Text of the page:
Renewed calls for Bundaberg flood evacuation route on 10th anniversary of Cyclone Oswald

| 24.01,23. 12:29 PM |

Renewed calls for Bundaberg flood evacuation route on 10th anniversary of Cyclone Oswald


An SES volunteer walks a small boat through the floodwaters at the Kennedy Bridge in Bundaberg.
The January 2013 flood sparked the largest emergency evacuation in Queensland's history.(ABC Wide Bay: Brad Marsellos)

Ten years since ex-Tropical Cyclone Oswald pounded the Queensland coast and left a trail of destruction and flooding, one regional town is still trying to improve its evacuation plan for thousands of residents.

Oswald drenched South-East Queensland with more than 1,000 millimetres of rain in just four days in January 2013, leading to record-breaking floods in Bundaberg as the Burnett River peaked at a record 9.53 metres.

About 5,000 Bundaberg residents were forced to leave their homes and more than 1,000 people were rescued by helicopter, which at the time was the largest evacuation effort during peacetime in Australia.

LNP federal member for Hinkler Keith Pitt has on the anniversary of the event renewed calls for a faster evacuation route for Bundaberg's northern suburbs, which the community identified as a key priority in 2018.

Floodwaters cover the southern Queensland city of Bundaberg in the wake of ex-tropical cyclone Oswald, January 29, 2013.
The Burnett River peaked at a record 9.53 metres in January 2013.(Supplied: John McDermott)

"It's been 10 years since a very serious emergency event here in Bundaberg … and yet we still see no action from [the state government]," he said.

"The idea that some 10,000 people on the north side of Bundaberg do not get the opportunity to evacuate through the quickest route is appalling."

Residents evacuate from Bundaberg North.
More than 1,000 residents were rescued from their rooftops in the January 2013 flood.(Supplied: Ian Hatton)

Coming up with a plan

Authorities have been working to solve the issue since 2017 when the Bundaberg Flood Action plan was launched.

The plan included four flood mitigation projects, including the North Bundaberg Evacuation Route and East Flood Levee.

The entire project could cost more than $100 million.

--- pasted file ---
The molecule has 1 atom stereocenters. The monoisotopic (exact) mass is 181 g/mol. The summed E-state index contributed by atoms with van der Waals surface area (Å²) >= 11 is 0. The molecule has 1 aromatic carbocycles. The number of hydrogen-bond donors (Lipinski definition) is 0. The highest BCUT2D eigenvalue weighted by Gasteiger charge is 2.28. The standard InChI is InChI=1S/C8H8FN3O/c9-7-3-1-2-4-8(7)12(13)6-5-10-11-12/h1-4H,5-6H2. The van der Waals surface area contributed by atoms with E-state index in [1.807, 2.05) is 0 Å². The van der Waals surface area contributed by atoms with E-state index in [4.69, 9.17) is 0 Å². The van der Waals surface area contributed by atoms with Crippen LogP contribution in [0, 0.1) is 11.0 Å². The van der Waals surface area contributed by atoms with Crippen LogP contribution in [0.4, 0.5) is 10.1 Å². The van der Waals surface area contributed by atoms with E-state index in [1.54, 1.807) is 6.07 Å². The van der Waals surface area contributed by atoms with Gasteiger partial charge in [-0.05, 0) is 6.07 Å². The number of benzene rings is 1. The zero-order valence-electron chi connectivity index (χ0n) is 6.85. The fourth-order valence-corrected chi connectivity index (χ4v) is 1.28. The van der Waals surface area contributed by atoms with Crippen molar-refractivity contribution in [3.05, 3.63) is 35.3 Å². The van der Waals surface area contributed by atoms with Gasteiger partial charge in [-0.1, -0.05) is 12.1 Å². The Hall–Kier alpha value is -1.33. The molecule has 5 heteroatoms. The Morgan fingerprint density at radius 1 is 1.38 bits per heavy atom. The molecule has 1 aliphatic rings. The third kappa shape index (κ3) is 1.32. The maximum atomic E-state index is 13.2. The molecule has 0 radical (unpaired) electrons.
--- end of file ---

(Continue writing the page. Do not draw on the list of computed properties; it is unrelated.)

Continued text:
The Queensland government allocated $4 million in 2017 and committed half the funding to build the levee in October 2020.

Photo of two middle-aged white men standing in front of a bridge, surrounded by green trees.
Stephen Bennett and Keith Pitt renewed calls for flood mitigation projects proposed in 2017.(ABC Wide Bay: Audrey Courty)

State LNP member for Burnett Stephen Bennett joined Mr Pitt in calling for federal funding towards the flood mitigation projects.

He said last month's flooding event in Mackay, about 600 kilometres north of Bundaberg, was an unpleasant reminder of the "real and present danger" of weather disasters.

"That could have been us," Mr Bennett said.

"The community deserves so much more from all levels of government to make sure that the mitigation projects become a reality."

No timeline for new design

State Labor member for Bundaberg Tom Smith said the development of a revised, faster evacuation route was still a priority but he did not provide a timeline for when the project would be delivered by his government.

"Early designs of the evacuation route showed that there was some alarm around the amount of flooding that could be impacted back upon residents that lived upstream of the evacuation route that was proposed," he said.

"So what we need to do now is make sure that there's greater level of detail, not only for the costing, but also to make sure any evacuation route will keep people safe during a flood event."

A house inundated by floodwater with palm tree in background
The planned Northern Evacuation Route would give 10,000 residents more time to get to safety.(Twitter: Greg Nelson)

Mr Smith said the Queensland Department of Transport and Main Roads was in discussion with the federal government to secure funding for the project, which he estimated would cost more than $110 million.

He said the state government was also seeking a co-funding agreement with the federal government for the proposed levee, which aimed to mitigate flooding for more than 600 properties in Bundaberg's eastern suburbs.

"I'm very confident that [the federal government] will provide the money that we need to ensure that we can deliver mitigation and evacuation for the good people of Bundaberg," Mr Smith said.

The Federal Emergency Management Minister Murray Watt said the department would continue to work with the state government on finding a solution.

"We know how important flood mitigation is to the local community and are committed to working with Tom Smith and the state government to improve Bundaberg's resilience to flooding and natural disasters," he said.

"We will keep working cooperatively with the state government and the local community to deliver the best possible solution."

Australian Army in Bundaberg for the flood clean up.
Tom Smith says the 2013 flood highlighted the resilience of the Bundaberg community.(ABC Local: Caitlyn Gribbin)

'Nothing knocks this town down'

Mr Smith said 10 years on from Bundaberg's worst flood disaster was a time for reflection and remembering the town's resilience.

"What we should be focusing on … is the outstanding work of volunteers, the outstanding work of disaster management services, and also remembering the challenging times that so many people faced," he said.

"Nothing knocks this town down and nothing knocks the people down.

"They roll up their sleeves, they get out there and they help people."




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